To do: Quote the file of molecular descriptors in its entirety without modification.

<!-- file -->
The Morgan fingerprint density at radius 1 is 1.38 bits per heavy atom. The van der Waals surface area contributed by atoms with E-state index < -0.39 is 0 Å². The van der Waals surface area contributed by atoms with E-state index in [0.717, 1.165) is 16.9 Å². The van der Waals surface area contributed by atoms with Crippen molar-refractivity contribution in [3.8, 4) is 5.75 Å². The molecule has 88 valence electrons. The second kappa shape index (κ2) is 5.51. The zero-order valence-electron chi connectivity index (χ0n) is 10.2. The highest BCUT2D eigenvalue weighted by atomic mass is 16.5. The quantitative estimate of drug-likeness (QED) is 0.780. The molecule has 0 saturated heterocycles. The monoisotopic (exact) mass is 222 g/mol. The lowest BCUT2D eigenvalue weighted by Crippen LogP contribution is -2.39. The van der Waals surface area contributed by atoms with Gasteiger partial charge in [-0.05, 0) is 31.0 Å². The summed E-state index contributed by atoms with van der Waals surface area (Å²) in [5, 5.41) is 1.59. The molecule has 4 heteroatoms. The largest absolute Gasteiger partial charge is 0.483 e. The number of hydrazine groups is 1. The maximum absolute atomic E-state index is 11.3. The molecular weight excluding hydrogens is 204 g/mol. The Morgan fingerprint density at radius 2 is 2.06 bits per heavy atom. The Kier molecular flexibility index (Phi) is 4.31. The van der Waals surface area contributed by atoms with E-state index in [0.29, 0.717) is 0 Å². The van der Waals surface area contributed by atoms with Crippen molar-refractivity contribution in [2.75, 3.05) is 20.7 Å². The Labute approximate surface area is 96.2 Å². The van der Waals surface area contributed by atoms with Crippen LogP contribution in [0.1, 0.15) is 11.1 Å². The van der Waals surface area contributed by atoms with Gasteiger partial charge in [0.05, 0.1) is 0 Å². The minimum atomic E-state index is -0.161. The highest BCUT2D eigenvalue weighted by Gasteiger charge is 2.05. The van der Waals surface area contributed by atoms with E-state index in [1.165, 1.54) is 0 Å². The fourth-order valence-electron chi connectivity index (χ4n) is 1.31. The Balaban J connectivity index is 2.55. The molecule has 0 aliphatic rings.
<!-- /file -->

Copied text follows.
The Morgan fingerprint density at radius 1 is 1.38 bits per heavy atom. The van der Waals surface area contributed by atoms with E-state index < -0.39 is 0 Å². The van der Waals surface area contributed by atoms with E-state index in [0.717, 1.165) is 16.9 Å². The van der Waals surface area contributed by atoms with Crippen molar-refractivity contribution in [3.8, 4) is 5.75 Å². The molecule has 88 valence electrons. The second kappa shape index (κ2) is 5.51. The zero-order valence-electron chi connectivity index (χ0n) is 10.2. The highest BCUT2D eigenvalue weighted by atomic mass is 16.5. The quantitative estimate of drug-likeness (QED) is 0.780. The molecule has 0 saturated heterocycles. The monoisotopic (exact) mass is 222 g/mol. The lowest BCUT2D eigenvalue weighted by Crippen LogP contribution is -2.39. The van der Waals surface area contributed by atoms with Gasteiger partial charge in [-0.05, 0) is 31.0 Å². The summed E-state index contributed by atoms with van der Waals surface area (Å²) in [5, 5.41) is 1.59. The molecule has 4 heteroatoms. The largest absolute Gasteiger partial charge is 0.483 e. The number of hydrazine groups is 1. The maximum absolute atomic E-state index is 11.3. The molecular weight excluding hydrogens is 204 g/mol. The Morgan fingerprint density at radius 2 is 2.06 bits per heavy atom. The Kier molecular flexibility index (Phi) is 4.31. The van der Waals surface area contributed by atoms with E-state index in [0.29, 0.717) is 0 Å². The van der Waals surface area contributed by atoms with Crippen molar-refractivity contribution in [2.75, 3.05) is 20.7 Å². The Labute approximate surface area is 96.2 Å². The van der Waals surface area contributed by atoms with Crippen LogP contribution in [0.1, 0.15) is 11.1 Å². The van der Waals surface area contributed by atoms with Gasteiger partial charge in [0.05, 0.1) is 0 Å². The minimum atomic E-state index is -0.161. The highest BCUT2D eigenvalue weighted by Gasteiger charge is 2.05. The van der Waals surface area contributed by atoms with E-state index in [1.165, 1.54) is 0 Å². The fourth-order valence-electron chi connectivity index (χ4n) is 1.31. The Balaban J connectivity index is 2.55. The molecule has 0 aliphatic rings.